Can an Employer Pay COBRA Premiums?

COBRA requires employers to provide former employees with optional health insurance coverage.

Federal law requires an employer terminating an employee to offer 18 months of continuing health coverage for the employee and his dependents. Typically, the employer does not have to pay for the continuing health coverage but may do so. However, Congress provided several key legislative acts through the economic stimulus package to reduce an employee's COBRA premiums for a limited time and required employers to contribute to the employee's COBRA premium costs.


The Consolidated Omnibus Budget Reconciliation Act of 1986, also known as "COBRA," provides former employees with a legal right to receive continuing health coverage for the employee and the employee's eligible dependents. The employee must have the option of participating in the employer's existing group healthcare plan for up to 18 months at the employer's group rate. Employers do not have to subsidize the cost of the premiums on the former employee's behalf. If a former employee elects coverage, then the employee usually pays the entire premium cost. However, new legislation changed this arrangement.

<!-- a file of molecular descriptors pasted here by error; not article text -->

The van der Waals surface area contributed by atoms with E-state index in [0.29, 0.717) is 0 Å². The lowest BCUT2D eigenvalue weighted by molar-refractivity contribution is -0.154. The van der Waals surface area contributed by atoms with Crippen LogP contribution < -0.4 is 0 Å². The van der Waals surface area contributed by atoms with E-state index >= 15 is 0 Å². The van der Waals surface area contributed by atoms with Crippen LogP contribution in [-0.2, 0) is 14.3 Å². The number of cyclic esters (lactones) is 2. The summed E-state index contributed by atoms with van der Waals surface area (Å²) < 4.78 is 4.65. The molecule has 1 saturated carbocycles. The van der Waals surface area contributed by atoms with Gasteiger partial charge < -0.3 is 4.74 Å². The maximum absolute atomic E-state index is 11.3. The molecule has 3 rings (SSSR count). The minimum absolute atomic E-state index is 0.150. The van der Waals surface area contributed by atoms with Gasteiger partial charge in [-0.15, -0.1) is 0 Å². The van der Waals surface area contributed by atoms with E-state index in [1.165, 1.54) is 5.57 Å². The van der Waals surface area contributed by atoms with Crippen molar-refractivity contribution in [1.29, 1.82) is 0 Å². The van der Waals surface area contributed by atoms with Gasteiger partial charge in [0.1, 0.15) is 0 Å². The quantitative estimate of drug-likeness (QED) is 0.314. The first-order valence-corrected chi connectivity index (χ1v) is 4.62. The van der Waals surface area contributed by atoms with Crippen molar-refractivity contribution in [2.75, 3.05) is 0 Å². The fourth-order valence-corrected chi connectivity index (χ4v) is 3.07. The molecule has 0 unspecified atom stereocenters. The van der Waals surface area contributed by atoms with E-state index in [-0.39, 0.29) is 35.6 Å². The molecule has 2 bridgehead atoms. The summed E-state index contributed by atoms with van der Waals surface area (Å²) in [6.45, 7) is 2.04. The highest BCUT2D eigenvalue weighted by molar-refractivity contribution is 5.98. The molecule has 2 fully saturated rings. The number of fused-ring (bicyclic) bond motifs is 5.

Congressional Legislation

Congress passed the American Recovery and Investment Act of 2009 (ARRA) that reduced COBRA premiums for terminated employees for up to nine months. After ARRA expired, Congress passed the Department of Defense Appropriations Act extending ARRA's reduction coverage period for six additional months. Once both acts expired, Congress passed the Continuing Extension Act of 2010 to extend the reduction period through May 31, 2010, for eligible employees.

Employer Contributions

Through the congressional legislation, an employee who was terminated between Sept. 1, 2008, and May 31, 2010, could pay a reduced premium equal to 35 percent of the health insurance cost of coverage for 15 months. The employer, through its contributions to the group healthcare plan, pays the remaining 65 percent. If employees elected COBRA coverage during this timeframe, then employers were required to contribute to the employee's costs of maintaining the coverage for up to 18 months.

Contributions After May 31, 2010

Although employers are no longer required to subsidize an employee's COBRA coverage, the employer may do so if the employer offers it as part of a severance package or does so voluntarily. There is no rule prohibiting employers from contributing to an employee's healthcare premium as part of its goodwill.